Tien Pham

ORCID Identifier(s)


Graduation Semester and Year




Document Type


Degree Name

Master of Science in Computer Science


Computer Science and Engineering

First Advisor

Manfred Huber


Human-Computer Interfaces (HCI) is an essential aspect of modern technology that has revolutionized the way we interact with machines. With the revolution of computers and smart devices and the advent of autonomous vehicles and other machines, there has been a significant advancement in this area that brings convenience to users to interact with technology intuitively and efficiently. However, the importance of HCI goes beyond the convenience of everyday technology. It has become crucial in the development of assistive technologies that empower people with disabilities to live more independently. Person with disabilities, who lack control of one or more parts of their physical body or who have mental limitation have to interact with the machine in a special often very custom way that match their individual capabilities. One common machine that many people with severe physical disabilities have to interact with every day is the wheelchair which has been used for decades to facilitate their lives. While many times the common simple interfaces which are usually available on wheelchairs, such as joysticks or sip and puff interfaces, are sufficient, they are difficult to use for persons with severe disabilities who do not have proper control of their hands or are inconvenient and hard to utilize. This need as well as the quest for more intuitive, less overhead control leads to research for other ways to interact with a wheelchair in the context of partially autonomous navigation. In this thesis, a context-aware gaze-based interface is developed to allow users to control the wheelchair naturally without translating the user's eye gaze input to specific commands. The system can estimate eye gaze directions and analyze the location users are looking at to obtain the context for inference of user navigation intention. A navigation detection model is also embedded into the system that can distinguish between users' navigation intention, navigation-related attention or non-navigation attention to serve as a driver of semi-autonomous smart wheelchair systems.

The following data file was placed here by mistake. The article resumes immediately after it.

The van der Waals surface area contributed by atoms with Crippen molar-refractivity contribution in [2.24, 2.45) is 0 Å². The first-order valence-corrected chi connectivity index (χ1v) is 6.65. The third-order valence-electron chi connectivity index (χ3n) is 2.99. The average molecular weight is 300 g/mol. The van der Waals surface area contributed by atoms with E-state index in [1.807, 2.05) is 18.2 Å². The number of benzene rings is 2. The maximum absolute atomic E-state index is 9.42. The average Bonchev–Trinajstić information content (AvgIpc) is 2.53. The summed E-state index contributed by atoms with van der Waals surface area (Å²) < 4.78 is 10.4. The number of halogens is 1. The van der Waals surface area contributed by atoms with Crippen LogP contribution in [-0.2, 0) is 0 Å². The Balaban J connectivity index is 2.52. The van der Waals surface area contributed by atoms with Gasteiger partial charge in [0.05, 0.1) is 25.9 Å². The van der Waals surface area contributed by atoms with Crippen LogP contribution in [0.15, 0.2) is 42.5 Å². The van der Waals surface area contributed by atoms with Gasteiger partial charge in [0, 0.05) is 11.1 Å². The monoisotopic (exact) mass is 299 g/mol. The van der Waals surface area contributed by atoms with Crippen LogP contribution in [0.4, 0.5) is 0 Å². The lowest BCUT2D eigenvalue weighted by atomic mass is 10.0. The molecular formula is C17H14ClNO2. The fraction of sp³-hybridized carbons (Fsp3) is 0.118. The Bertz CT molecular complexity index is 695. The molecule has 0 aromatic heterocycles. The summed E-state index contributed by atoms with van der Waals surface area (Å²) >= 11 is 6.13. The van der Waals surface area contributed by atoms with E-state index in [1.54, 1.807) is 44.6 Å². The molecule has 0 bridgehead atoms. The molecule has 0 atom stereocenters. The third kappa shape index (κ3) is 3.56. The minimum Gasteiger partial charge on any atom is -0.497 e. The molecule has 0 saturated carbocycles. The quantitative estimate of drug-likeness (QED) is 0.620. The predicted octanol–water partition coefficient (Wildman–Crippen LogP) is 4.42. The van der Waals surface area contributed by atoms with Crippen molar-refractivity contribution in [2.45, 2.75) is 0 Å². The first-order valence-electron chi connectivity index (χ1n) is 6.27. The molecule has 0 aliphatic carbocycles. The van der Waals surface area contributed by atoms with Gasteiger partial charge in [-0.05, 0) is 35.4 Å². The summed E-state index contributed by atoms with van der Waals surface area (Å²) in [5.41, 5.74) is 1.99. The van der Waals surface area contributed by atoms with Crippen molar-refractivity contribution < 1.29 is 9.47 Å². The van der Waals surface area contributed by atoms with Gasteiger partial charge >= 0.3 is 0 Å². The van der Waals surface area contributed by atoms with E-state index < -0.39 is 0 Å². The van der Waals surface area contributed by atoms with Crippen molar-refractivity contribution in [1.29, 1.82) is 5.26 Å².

HCI, Smart wheel chair, Gaze estimation, Machine learning


Computer Sciences | Physical Sciences and Mathematics


Degree granted by The University of Texas at Arlington